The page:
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Re: RDFa Core Review: Host Language conformance

From: Toby Inkster <tai@g5n.co.uk>
Date: Wed, 5 Jan 2011 22:57:57 +0000
To: Jeni Tennison <jeni@jenitennison.com>
Cc: W3C RDFa WG <public-rdfa-wg@w3.org>
Message-ID: <20110105225757.624d34fc@miranda.g5n.co.uk>
On Wed, 5 Jan 2011 17:40:27 +0000
Jeni Tennison <jeni@jenitennison.com> wrote:

> Pulling together the statements that are scattered elsewhere in the
> spec, it appears that the Host Language specification can determine
> things that aren't expressible within an RDFa Profile.

Ultimately, as things are now, a host language can make whatever
changes it likes to RDFa Core processing. The examples you cite are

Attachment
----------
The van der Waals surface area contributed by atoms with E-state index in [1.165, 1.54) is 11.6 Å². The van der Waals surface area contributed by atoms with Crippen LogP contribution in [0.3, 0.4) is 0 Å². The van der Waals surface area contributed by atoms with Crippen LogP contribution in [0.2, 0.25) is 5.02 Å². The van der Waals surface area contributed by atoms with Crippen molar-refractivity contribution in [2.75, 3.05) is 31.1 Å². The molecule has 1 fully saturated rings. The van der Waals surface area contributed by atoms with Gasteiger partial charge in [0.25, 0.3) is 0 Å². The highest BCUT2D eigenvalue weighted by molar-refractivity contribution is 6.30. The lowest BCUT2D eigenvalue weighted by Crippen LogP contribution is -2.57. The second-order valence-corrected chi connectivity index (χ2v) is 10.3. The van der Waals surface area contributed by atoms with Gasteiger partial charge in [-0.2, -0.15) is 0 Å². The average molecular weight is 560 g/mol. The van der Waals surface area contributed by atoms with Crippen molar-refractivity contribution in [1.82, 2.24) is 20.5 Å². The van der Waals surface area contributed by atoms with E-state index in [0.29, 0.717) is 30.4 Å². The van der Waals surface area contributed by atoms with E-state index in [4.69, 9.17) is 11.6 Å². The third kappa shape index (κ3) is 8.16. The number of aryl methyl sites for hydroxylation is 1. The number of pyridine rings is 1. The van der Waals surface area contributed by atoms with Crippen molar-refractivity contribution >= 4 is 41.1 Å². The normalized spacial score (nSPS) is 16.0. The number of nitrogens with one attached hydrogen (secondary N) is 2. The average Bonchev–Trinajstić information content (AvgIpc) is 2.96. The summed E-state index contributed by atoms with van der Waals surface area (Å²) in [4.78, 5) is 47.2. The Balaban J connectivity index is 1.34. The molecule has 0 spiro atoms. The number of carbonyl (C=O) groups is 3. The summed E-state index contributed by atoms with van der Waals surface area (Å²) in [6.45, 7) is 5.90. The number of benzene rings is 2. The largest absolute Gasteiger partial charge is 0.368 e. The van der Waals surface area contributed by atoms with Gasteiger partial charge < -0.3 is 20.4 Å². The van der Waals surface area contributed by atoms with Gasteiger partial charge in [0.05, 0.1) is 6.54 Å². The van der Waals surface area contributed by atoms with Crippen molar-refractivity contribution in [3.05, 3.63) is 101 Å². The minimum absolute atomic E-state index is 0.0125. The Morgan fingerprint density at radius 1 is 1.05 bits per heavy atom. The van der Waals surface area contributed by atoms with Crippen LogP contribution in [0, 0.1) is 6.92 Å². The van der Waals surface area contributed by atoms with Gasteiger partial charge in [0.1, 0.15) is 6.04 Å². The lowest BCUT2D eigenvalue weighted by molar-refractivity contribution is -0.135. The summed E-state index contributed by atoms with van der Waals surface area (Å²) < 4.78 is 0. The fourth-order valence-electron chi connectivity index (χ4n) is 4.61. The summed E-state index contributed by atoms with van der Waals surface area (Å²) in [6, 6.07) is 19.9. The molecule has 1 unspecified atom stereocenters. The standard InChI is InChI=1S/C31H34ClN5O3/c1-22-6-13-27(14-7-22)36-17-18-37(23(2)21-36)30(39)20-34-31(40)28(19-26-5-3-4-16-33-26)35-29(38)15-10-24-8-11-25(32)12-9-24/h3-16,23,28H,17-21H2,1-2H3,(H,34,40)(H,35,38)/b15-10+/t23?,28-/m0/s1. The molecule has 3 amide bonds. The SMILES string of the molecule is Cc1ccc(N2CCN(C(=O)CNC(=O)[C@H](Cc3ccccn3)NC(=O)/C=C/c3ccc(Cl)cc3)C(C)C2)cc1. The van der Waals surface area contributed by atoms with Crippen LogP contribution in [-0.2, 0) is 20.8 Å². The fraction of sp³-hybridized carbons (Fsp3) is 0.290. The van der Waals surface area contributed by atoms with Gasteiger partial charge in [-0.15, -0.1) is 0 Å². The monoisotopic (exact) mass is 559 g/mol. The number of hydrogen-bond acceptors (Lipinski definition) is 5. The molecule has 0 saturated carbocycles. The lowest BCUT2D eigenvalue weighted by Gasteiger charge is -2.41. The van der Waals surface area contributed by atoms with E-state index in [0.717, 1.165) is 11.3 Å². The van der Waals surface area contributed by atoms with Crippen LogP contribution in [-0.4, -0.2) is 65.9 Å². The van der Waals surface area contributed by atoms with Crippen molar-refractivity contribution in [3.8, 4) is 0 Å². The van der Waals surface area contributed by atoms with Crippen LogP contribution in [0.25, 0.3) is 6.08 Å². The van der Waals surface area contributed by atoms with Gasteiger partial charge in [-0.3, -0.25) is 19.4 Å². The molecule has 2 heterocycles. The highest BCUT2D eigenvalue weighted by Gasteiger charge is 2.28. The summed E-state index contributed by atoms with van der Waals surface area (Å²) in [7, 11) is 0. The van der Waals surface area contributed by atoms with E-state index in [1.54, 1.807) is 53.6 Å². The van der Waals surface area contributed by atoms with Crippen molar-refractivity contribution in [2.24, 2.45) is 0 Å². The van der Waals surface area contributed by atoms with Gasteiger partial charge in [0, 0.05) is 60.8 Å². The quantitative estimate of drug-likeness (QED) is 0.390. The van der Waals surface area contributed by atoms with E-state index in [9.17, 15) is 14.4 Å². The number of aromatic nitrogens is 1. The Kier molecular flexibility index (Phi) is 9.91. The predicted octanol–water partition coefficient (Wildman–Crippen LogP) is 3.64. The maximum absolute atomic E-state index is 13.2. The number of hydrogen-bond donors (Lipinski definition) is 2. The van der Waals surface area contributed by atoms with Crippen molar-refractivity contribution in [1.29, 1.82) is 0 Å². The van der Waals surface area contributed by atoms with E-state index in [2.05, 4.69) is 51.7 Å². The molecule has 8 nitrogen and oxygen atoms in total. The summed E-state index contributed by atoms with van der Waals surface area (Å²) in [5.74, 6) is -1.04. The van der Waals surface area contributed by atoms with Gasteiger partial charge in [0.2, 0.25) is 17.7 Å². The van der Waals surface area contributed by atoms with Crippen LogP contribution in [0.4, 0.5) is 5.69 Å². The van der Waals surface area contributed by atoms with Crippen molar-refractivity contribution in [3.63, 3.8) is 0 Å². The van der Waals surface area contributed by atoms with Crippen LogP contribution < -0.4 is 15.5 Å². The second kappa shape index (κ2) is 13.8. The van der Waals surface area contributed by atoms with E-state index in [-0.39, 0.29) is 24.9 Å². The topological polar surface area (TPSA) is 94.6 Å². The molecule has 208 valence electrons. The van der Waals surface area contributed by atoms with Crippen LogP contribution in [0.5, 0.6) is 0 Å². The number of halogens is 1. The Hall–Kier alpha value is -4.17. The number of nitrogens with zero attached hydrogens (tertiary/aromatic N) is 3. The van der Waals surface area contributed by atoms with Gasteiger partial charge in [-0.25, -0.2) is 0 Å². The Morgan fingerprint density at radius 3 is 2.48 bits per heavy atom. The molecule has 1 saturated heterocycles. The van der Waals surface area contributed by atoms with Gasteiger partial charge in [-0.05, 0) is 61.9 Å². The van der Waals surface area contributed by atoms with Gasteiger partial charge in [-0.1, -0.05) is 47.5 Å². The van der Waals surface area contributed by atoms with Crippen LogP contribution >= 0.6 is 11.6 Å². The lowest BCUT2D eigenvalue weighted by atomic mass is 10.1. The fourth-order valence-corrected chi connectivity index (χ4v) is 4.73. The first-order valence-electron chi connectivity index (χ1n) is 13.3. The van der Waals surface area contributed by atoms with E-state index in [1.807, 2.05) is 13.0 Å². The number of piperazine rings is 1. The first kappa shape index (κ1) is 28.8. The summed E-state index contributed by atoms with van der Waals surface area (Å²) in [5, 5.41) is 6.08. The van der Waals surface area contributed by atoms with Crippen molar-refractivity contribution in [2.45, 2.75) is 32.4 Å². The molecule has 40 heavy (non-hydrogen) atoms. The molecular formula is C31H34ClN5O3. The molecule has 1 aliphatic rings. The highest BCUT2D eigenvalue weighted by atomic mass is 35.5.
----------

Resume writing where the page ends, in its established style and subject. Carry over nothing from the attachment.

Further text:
actually quite minor compared to how RDFa has been adopted in
OpenDocument.

Firstly, OpenDocument is zipped XML files. Secondly it has a
construction along these lines:

	<paragraph>
	  Foo bar <start property=":example" name="x"/>quux
	</paragraph>
	<paragraph>
	  xyzzy<end name="x"/> garb.
	</paragraph>

Which would produce (putting whitespace issues aside) this triple:

	<> :example "quux xyzzy" .

Ultimately I think market forces will keep host languages in check. If
you're producing an XML-based language for a fairly obscure use case,
and want to allow RDFa to be embedded in it, then you're going to want
to stick pretty closely to RDFa Core unless you want to spend your life
begging RDFa consumer implementers to add special cases for your markup
language. If you're revising an already popular XML format to include
RDFa, then implementers are more likely to be willing to meet you
half-way.

-- 
Toby A Inkster
<mailto:mail@tobyinkster.co.uk>
<http://tobyinkster.co.uk>
Received on Wednesday, 5 January 2011 22:58:41 GMT

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